Russia responsible for maintenance of crashed Airbus

2002 deal left Irish-registered craft under remit of lessee Kolavia’s aviation authorities

File picture of the crashed Airbus, which  was covered by the 2002 agreement. Photograph: Reuters/Kim Philipp Piskol

File picture of the crashed Airbus, which was covered by the 2002 agreement. Photograph: Reuters/Kim Philipp Piskol

 

Responsibility for monitoring the maintenance of the Irish-registered Airbus that crashed in Egypt on Saturday rested with the Russian authorities under an agreement negotiated by the Irish Aviation Authority in 2002.

In 2002, a delegation agreement between the Irish and Russian civil aviation authorities was signed which set out the responsibilities of both in relation to aircraft registered here but under the control of Russian operators.

While Ireland retained responsibility for regulatory oversight of areas covered by international “airworthiness of aircraft” regulations, the Russian authorities took on the role of “responsibility for the maintenance surveillance of leased aircraft”.

Kolavia

The Russian airlines and the aircraft covered by the agreement are registered with the International Civil Aviation Organisation, and include Russian operator Kolavia – which uses the brand name Metrojet – and the crashed Airbus, whose registration number is EI-ETJ.

The Dublin company that has been reported as owning the aircraft, Wilmington Trust SP Services (Dublin) Ltd, is an Irish subsidiary of a US bank that holds legal title to aircraft on behalf of third parties.

It is a relatively small player in Ireland’s enormous aircraft leasing sector, which has about half of the world’s approximately 8,000 leased commercial jet aircraft on its books. Efforts to contact a representative of the company were not successful.

While Wilmington was providing services relating to the aircraft, it is understood the Airbus was in fact leased to Kolavia by the Amsterdam-headquartered aircraft leasing group Aercap. Aercap’s Shannon-based subsidiary, Aercap Ireland, was formerly the late Tony Ryan’s GPA Group Ltd, the company that established Ireland in the aircraft-leasing business.

It is not known if the aircraft that crashed in Egypt was owned by an Irish subsidiary of the Aercap group.

The latest accounts for Wilmington, which is owned by M&T Bank, show it made a profit of €1.2 million in 2013, on a turnover of slightly more than €3 million. The previous year it made a similarly large profit margin on a similar turnover.

Executive payroll

During 2013 the company had one executive director, two non-executive directors, and seven support staff, who between them shared a payroll of €1.3 million.

Although the company’s filings in the Company Registration Office show that it has been party to more than 300 registered charges since it was incorporated in 2000, the associated aircraft do not appear on its books as assets.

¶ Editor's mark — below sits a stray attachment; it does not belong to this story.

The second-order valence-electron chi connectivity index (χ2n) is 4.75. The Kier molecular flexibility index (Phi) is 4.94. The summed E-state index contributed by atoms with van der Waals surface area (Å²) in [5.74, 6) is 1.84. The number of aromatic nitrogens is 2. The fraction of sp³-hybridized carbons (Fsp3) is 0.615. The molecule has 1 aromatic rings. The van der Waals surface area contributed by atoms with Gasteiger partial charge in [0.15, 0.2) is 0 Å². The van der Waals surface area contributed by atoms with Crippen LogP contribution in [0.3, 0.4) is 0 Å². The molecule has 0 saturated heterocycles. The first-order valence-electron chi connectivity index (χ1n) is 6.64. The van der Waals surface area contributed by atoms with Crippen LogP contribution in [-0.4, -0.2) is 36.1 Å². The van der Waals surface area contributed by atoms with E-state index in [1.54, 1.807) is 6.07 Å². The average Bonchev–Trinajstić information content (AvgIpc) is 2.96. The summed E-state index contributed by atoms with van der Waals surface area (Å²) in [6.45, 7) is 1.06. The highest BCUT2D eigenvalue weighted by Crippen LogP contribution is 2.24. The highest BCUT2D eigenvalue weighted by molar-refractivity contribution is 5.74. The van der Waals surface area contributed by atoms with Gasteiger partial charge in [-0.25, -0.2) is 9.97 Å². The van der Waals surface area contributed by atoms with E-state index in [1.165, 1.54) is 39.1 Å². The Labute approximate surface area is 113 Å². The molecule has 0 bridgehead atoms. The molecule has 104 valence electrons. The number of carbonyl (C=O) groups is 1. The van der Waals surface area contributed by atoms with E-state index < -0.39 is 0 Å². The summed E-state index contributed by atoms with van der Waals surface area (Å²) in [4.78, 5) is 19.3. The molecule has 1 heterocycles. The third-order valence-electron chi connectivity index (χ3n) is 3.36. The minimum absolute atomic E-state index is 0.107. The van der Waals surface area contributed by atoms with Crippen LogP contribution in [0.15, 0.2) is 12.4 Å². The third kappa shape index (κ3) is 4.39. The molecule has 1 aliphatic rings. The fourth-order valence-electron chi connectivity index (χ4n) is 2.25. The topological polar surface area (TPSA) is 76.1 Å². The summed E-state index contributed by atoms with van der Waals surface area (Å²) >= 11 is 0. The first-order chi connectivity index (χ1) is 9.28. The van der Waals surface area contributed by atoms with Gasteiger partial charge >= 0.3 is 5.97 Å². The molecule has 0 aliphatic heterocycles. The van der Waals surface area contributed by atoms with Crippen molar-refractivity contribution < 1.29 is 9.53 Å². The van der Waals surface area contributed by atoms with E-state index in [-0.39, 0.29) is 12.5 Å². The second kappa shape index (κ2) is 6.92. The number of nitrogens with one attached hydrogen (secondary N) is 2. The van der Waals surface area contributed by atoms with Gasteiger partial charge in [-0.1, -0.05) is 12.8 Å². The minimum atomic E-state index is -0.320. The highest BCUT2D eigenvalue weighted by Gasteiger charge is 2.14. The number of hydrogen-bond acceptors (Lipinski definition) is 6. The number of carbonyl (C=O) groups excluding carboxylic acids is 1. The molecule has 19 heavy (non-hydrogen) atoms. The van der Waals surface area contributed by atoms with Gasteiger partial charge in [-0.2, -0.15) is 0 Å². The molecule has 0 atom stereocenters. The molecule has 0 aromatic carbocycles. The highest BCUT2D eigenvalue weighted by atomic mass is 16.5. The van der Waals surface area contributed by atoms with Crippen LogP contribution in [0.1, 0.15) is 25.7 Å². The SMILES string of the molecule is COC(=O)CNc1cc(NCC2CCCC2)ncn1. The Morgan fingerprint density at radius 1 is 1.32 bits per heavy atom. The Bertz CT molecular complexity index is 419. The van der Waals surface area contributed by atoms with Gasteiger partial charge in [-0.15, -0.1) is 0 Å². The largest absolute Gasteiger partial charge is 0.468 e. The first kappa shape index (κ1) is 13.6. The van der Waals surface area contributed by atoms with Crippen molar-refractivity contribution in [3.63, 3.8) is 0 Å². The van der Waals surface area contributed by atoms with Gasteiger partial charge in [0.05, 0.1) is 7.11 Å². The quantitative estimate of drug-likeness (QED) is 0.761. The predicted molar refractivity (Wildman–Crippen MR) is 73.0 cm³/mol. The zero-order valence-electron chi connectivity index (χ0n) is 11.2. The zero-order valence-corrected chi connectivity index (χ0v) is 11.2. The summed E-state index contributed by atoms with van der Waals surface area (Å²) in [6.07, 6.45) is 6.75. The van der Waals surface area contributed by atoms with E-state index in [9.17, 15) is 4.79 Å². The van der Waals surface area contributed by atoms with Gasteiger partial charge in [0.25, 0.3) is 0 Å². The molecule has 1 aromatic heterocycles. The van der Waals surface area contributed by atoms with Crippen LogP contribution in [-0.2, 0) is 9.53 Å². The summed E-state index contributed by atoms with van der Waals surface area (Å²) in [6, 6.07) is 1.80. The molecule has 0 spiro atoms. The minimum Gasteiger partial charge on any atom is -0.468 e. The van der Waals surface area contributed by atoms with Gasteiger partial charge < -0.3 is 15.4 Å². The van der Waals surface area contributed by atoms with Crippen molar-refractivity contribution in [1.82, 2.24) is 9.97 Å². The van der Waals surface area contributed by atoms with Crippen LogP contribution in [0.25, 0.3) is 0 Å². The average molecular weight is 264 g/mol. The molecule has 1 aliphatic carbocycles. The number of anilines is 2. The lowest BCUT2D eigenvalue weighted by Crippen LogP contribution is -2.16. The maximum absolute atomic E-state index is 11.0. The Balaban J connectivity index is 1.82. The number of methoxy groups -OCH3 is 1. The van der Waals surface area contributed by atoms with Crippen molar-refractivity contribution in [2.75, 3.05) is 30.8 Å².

“The company has entered into a number of trust agreements whereby it holds legal title to aircraft on behalf of third parties. The directors are satisfied that the company enjoys neither the risk nor rewards associated with ownership of these aircraft under the terms of those agreements. Accordingly, these aircraft, together with the rights and obligations associated with them, are not reflected in the financial statements.”

The registry of the Irish Aviation Authority shows that the crashed Airbus 321-231 was registered with Wilmington in March 2012 and was built in 1997. It has been reported that Kolavia, also known as Kogalymavia, is being investigated for two alleged breaches of maintenance regulations.

The Irish Times Logo
Commenting on The Irish Times has changed. To comment you must now be an Irish Times subscriber.
SUBSCRIBE
GO BACK
Error Image
The account details entered are not currently associated with an Irish Times subscription. Please subscribe to sign in to comment.
Comment Sign In

Forgot password?
The Irish Times Logo
Thank you
You should receive instructions for resetting your password. When you have reset your password, you can Sign In.
The Irish Times Logo
Please choose a screen name. This name will appear beside any comments you post. Your screen name should follow the standards set out in our community standards.
Screen Name Selection

Hello

Please choose a screen name. This name will appear beside any comments you post. Your screen name should follow the standards set out in our community standards.

The Irish Times Logo
Commenting on The Irish Times has changed. To comment you must now be an Irish Times subscriber.
SUBSCRIBE
Forgot Password
Please enter your email address so we can send you a link to reset your password.

Sign In

Your Comments
We reserve the right to remove any content at any time from this Community, including without limitation if it violates the Community Standards. We ask that you report content that you in good faith believe violates the above rules by clicking the Flag link next to the offending comment or by filling out this form. New comments are only accepted for 3 days from the date of publication.